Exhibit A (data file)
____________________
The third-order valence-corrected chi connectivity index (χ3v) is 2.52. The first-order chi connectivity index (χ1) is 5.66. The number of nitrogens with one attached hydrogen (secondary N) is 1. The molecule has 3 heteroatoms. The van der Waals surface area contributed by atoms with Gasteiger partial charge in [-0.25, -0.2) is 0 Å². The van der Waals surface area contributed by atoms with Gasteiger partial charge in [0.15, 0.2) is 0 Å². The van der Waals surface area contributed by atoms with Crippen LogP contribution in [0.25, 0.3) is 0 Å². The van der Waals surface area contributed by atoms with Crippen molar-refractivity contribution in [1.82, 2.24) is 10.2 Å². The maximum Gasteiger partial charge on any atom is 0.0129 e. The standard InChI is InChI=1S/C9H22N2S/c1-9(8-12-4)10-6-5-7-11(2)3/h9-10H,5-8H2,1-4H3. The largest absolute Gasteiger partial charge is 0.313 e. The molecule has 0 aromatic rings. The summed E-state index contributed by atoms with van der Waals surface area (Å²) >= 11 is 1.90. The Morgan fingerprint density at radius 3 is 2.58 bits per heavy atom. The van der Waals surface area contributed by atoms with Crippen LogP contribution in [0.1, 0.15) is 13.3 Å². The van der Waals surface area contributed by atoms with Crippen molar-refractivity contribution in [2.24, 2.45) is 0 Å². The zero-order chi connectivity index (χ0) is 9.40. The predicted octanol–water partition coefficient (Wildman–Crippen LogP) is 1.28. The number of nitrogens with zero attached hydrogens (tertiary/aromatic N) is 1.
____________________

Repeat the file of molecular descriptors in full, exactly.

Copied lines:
The third-order valence-corrected chi connectivity index (χ3v) is 2.52. The first-order chi connectivity index (χ1) is 5.66. The number of nitrogens with one attached hydrogen (secondary N) is 1. The molecule has 3 heteroatoms. The van der Waals surface area contributed by atoms with Gasteiger partial charge in [-0.25, -0.2) is 0 Å². The van der Waals surface area contributed by atoms with Gasteiger partial charge in [0.15, 0.2) is 0 Å². The van der Waals surface area contributed by atoms with Crippen LogP contribution in [0.25, 0.3) is 0 Å². The van der Waals surface area contributed by atoms with Crippen molar-refractivity contribution in [1.82, 2.24) is 10.2 Å². The maximum Gasteiger partial charge on any atom is 0.0129 e. The standard InChI is InChI=1S/C9H22N2S/c1-9(8-12-4)10-6-5-7-11(2)3/h9-10H,5-8H2,1-4H3. The largest absolute Gasteiger partial charge is 0.313 e. The molecule has 0 aromatic rings. The summed E-state index contributed by atoms with van der Waals surface area (Å²) >= 11 is 1.90. The Morgan fingerprint density at radius 3 is 2.58 bits per heavy atom. The van der Waals surface area contributed by atoms with Crippen LogP contribution in [0.1, 0.15) is 13.3 Å². The van der Waals surface area contributed by atoms with Crippen molar-refractivity contribution in [2.24, 2.45) is 0 Å². The zero-order chi connectivity index (χ0) is 9.40. The predicted octanol–water partition coefficient (Wildman–Crippen LogP) is 1.28. The number of nitrogens with zero attached hydrogens (tertiary/aromatic N) is 1.